The opioid epidemic has been the worst thing that has happened to our community or our country as a whole, much of which might have be prevented if doctor’s were not so quick to prescribe prescription after prescription of opioids on to their patients. According to Nora D. Volkow, Director, of the NIDA, The Federal government has provided restrictions on the over use of prescription medications and because individuals have developed dependence on the prescription opioids they resort to obtaining them illegally, and in some cases they are resorting to heroin for it is cheaper and easier to obtain (NIDA). Yes, these individuals have a choice to take them, and for a while they are alright, although as seen above the continued use can cause dependence which will cause withdrawal if they do not have these medications leading many to illegally obtaining and using these drugs. This is one reason one fights to see more treatment centers people can go, more harm reduction therapies that are going to help them become clean and live lives that are functional and socially
Nonmedical Prescription-Opioid abuse in the United States and Michigan has continued to rise, and with it, the devastating results that accompany it. Research has shown that increased opioid abuse leads to an increase in overdose and death, increases in crime and increased incidences of costly blood borne diseases like HIV, AIDS and Hepatitis. It also leads to increased societal costs, such as an increasing number of children in foster care and increased healthcare, workplace and criminal justice costs that can decimate communities and local budgets. Many communities were caught with their heads in the sand, as they were overwhelmed by the influx of prescription opioids into their communities. When policies were finally implemented to curb the amount of prescription opioids in their communities, rates of heroin use (also an opioid) began to skyrocket and people began realizing they had an opioid epidemic on their hands. How to combat this heroin epidemic has been the topic of many debates. This article will attempt to examine the relationship of nonmedical prescription-opioid abuse and its effects on heroin use.
Opioid addiction is a condition that is preventable as well as one which individuals display several noticeable risk factors before the actual addiction prognosis to the point of causing death. There is a strong correlation between the early misuse of prescription opioids, which are prescribed for non-cancer pain management, and the development of a dependence on such opioids. Early detection of risk factors such as the misuse of opioids that are prescribed will help indicate that a patient is developing an addiction.1 Physicians, nurses, pharmacists, and other healthcare providers must closely monitor patients and the rate at which opioids are consumed as well as refilled.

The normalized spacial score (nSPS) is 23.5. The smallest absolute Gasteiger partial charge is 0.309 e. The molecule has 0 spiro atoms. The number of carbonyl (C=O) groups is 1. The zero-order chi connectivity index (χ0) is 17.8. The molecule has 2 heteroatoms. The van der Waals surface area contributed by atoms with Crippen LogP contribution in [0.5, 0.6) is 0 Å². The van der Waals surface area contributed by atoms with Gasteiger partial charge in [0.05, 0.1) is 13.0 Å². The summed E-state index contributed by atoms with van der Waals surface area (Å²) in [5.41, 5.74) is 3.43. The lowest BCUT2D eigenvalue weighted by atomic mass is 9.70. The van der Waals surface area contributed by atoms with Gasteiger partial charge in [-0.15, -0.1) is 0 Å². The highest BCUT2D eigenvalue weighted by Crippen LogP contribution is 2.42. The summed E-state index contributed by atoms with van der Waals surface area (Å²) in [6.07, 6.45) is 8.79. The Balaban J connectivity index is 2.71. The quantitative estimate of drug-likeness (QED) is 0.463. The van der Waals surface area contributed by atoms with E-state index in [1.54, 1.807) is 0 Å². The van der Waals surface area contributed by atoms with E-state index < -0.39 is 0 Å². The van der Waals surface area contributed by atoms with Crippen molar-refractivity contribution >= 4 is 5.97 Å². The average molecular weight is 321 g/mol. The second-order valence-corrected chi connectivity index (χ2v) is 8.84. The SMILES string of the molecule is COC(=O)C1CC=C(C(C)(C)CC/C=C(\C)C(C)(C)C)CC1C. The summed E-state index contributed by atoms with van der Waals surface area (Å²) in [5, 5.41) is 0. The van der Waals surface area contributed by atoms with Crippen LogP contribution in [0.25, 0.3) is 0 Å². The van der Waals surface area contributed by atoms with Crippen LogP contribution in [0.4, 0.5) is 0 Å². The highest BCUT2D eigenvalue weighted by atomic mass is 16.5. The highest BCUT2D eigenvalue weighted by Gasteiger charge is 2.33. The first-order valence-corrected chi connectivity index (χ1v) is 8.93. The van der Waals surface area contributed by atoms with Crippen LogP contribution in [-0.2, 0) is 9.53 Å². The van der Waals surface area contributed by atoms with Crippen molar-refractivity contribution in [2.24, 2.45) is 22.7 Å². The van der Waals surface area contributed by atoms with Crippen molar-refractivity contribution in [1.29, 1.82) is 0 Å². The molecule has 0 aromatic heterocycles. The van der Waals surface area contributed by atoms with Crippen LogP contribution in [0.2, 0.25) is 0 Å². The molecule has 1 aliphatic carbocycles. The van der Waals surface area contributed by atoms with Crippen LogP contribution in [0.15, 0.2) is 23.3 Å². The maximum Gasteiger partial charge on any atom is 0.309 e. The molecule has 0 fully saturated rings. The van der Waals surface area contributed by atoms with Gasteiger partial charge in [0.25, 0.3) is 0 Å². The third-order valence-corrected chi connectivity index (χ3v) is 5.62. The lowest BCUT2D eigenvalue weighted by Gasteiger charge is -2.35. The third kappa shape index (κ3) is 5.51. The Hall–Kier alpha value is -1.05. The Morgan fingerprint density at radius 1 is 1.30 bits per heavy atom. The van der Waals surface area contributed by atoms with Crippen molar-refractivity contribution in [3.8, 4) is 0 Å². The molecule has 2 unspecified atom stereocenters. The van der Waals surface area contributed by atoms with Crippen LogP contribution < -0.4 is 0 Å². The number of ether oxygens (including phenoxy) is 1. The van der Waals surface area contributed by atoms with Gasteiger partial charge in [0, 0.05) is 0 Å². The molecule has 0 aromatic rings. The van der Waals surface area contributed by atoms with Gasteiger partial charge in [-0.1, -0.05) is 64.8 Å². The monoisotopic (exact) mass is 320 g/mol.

Other measures have been taken to ensure that the Opioid crisis is taken care of, such as "Drug-Control Advocates who began working to ban all non-medicinal narcotics use. "(Katel826). "After solving disputes with pharmaceuticals makers and druggists, Congress also passed the Harrison act of 1914, the first federal law to regulate Opioids and other drugs." (Katel826) With the many actions taken to try to put an end to this Opioid crisis, nothing seems to make any drastic change. All the bans, acts, other precautions constantly are needing to be reevaluated or changed to try to keep up with the Opioid problem. With an unstable solution, the crisis will always be
Opiates, otherwise known as prescription painkillers, have become an enormous problem in the United States. Addiction, overdoses, and death are only a few of the problems caused by opiates. Painkillers can be prescribed to help lessen chronic pain, pain from surgery, pain from serious accidents, or pain from terminal diseases. Opiates are highly addicting and have become highly abused in the United States in the past few years. Prescription painkillers need to be banned in the United States because of the dangers they bring to the patients to whom they are being prescribed. The FDA needs to become more involved in the awareness of how dangerous these drugs are and place a ban on them.
Opiate overdose may cause significant failure to health, physical distress, breathing damage and increase mortality and morbidity. Vitamin D deficiency causes muscle aches, periodontal disease, osteomalacia and osteoporosis [6-10]. Low bone mass has also been reported in opioid-dependent individuals
This study also discusses about Gender-specific aspects which should be taken into consideration to identify those group of people which are at highest risk specifically for abusing of prescription opioid. the best way to control this issue is Prevention and applying intervention efforts which will be the best cure Research shows that women represent a large and growing population of prescription opioid abusers (Cicero et al., 2008; SAMHSA, 2006 ; Tetrault et al., 2008). Unlike for heroin, an equal or greater proportion of women appear to abuse prescription opioids (Kelly et al., 2008 ; Simoni-Wastila et al., 2004). In some studies it shows the correlation etween abusing of the prescription medication and abusing of alcohol and the other type of drugs.
Opiates are one of the most commonly-abused prescription drugs. The number of prescriptions written for opiates doubled from 1991 to 2013. Researchers believe that the ease of